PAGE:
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Coping with moral distress in oncology practice: nurse and physician strategies

An Lievrouw UGent, Stijn Vanheule UGent, Myriam Deveugele UGent, Martine De Vos UGent, Piet Pattyn UGent, Simon Van Belle UGent and Dominique Benoit UGent (2016) ONCOLOGY NURSING FORUM. 43(4). p.505-512
abstract
Purpose/Objectives: To explore variations in coping with moral distress among physicians and nurses in a university hospital oncology setting. Research Approach: Qualitative interview study. Setting: Internal medicine (gastroenterology and medical oncology), gastrointestinal surgery, and day clinic chemotherapy at Ghent University Hospital in Belgium. Participants: 17 doctors and 18 nurses with varying experience levels, working in three different oncology hospital settings. Methodologic Approach: Patients with cancer were interviewed based on the critical incident technique. Analyses were performed using thematic analysis. Findings: Moral distress lingered if it was accompanied by emotional distress. Four dominant ways of coping (thoroughness, autonomy, compromise, and intuition) emerged, which could be mapped on two perpendicular continuous axes: a tendency to internalize or externalize moral distress, and a tendency to focus on rational or experiential elements. Each of the ways of coping had strengths and weaknesses. Doctors reported a mainly rational coping style, whereas nurses tended to focus on feelings and experiences. However, people appeared to change their ways of handling moral distress depending on personal or work-related experiences and perceived team culture. Prejudices were expressed about other professions. Conclusions: Moral distress is a challenging phenomenon in oncology. However, when managed well, it can lead to more introspection and team reflection, resulting in a better interpersonal understanding. Interpretation: Team leaders should recognize their own and their team members' preferred method of coping and tailored support should be offered to ease emotional distress.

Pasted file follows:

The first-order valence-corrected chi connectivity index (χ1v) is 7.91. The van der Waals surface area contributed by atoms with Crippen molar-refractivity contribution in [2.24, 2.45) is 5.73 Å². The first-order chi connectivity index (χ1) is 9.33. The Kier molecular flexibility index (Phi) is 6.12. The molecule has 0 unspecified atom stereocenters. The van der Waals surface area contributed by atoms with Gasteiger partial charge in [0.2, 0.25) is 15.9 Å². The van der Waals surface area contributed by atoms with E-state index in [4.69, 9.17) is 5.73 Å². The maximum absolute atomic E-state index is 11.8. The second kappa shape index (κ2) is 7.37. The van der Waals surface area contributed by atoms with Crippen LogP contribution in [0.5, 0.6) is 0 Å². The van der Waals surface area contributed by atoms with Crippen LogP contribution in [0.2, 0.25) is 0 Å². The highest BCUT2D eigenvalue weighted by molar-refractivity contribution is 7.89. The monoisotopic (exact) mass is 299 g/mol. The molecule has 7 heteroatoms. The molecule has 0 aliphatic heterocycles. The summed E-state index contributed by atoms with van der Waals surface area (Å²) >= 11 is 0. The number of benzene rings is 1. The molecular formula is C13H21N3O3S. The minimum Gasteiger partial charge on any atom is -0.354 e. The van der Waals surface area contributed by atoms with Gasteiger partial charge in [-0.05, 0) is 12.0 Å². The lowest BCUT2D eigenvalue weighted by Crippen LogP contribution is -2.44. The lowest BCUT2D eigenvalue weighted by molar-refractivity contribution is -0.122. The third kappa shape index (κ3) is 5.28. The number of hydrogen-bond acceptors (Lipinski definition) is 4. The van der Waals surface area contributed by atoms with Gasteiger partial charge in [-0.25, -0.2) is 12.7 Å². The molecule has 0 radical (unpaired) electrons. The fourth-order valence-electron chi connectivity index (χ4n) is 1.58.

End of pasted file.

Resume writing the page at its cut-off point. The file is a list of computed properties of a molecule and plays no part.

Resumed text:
Please use this url to cite or link to this publication:
author
organization
year
type
journalArticle (original)
publication status
published
subject
keyword
UNITS, DETERMINANTS, CRITICAL-CARE, coping, oncology, cancer, caregiver, moral distress, CONFLICTS, EXPERIENCE
journal title
ONCOLOGY NURSING FORUM
Oncol. Nurs. Forum
volume
43
issue
4
pages
505 - 512
Web of Science type
Article
Web of Science id
000378087400016
JCR category
NURSING
JCR impact factor
1.763 (2016)
JCR rank
20/114 (2016)
JCR quartile
1 (2016)
ISSN
0190-535X
DOI
10.1188/16.ONF.505-512
language
English
UGent publication?
yes
classification
A1
copyright statement
I have transferred the copyright for this publication to the publisher
id
7275562
handle
http://hdl.handle.net/1854/LU-7275562
date created
2016-06-21 09:15:35
date last changed
2017-06-21 06:59:26
@article{7275562,
  abstract     = {Purpose/Objectives: To explore variations in coping with moral distress among physicians and nurses in a university hospital oncology setting.